Coachwhip, Masticophis flagellum
One subspecies, Eastern Coachwhip (M. f. flagellum), occurs in the southwestern corner of the state.
Description: A long, slender, smooth-scaled snake (42.0 to 60.0 inches in length) with a unique darker half towards the head and lighter back half. Anterior color ranges from dark brown to black while the posterior color is caramel to tan, frequently with reddish tint along sides of tail.
Belly coloration may be tan, light yellow, or pink. Scales, especially towards the tail, resemble a braided rope. Young have dark crossbands over a tan body with white markings on head and neck.
Similar Species: North American Racer does not have reddish tint along the sides of the tail.
Habitat: Occurs primarily in dry, open habitats with sandy soils. Eastern Coachwhips can also be associated with scrub, wooded hillsides, pine woods, old fields, and farmland.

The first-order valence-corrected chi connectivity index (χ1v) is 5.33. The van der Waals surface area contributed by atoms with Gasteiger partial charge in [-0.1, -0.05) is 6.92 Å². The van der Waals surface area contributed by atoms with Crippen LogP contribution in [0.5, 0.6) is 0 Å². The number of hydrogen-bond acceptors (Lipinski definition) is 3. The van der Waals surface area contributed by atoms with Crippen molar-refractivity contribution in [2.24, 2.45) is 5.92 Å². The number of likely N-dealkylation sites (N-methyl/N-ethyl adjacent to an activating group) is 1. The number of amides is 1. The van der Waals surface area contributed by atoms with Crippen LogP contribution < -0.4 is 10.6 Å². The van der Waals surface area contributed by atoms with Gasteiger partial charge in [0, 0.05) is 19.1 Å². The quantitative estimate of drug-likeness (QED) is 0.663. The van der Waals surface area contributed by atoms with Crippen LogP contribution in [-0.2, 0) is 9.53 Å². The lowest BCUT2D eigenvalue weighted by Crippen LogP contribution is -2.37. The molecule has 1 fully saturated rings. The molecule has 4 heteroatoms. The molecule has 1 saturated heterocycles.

Diet: Consumes lizards, snakes, small mammals, and birds; occasionally insects and small turtles.
Breeding information: Mating occurs in spring. Females lay 4-24 white, granular-textured eggs in loose soil, rotten stumps, or leaf litter during the summer. Young hatch in 45-80 days.
Status in Tennessee: Uncommon in Tennessee, but not protected.
- Coachwhips get their name from the likeness of their long, thin bodies and the braided look of their scales to the whips used by stagecoach drivers.
- Like Racers, Coachwhips use periscoping (lifting the upper part of their body to search for prey) to actively hunt by sight.
Best places to see in Tennessee: Sandy, open habitat in McNairy or Hardeman counties.
Conant, R. and Collins, J. 1998. Peterson Field Guides: Reptiles and Amphibians (Eastern/Central North America). Houghton Mifflin Company, New York. 616pp.
Jensen, J. B., Camp C. D., Gibbons, W., and Elliot, M. J. 2008. Amphibians and Reptiles of Georgia, University of Georgia Press, Athens, GA. 575pp.
Johnson, T.R. 2006. The Amphibians and Reptiles of Missouri. The Missouri Department of Conservation, Jefferson City, MO.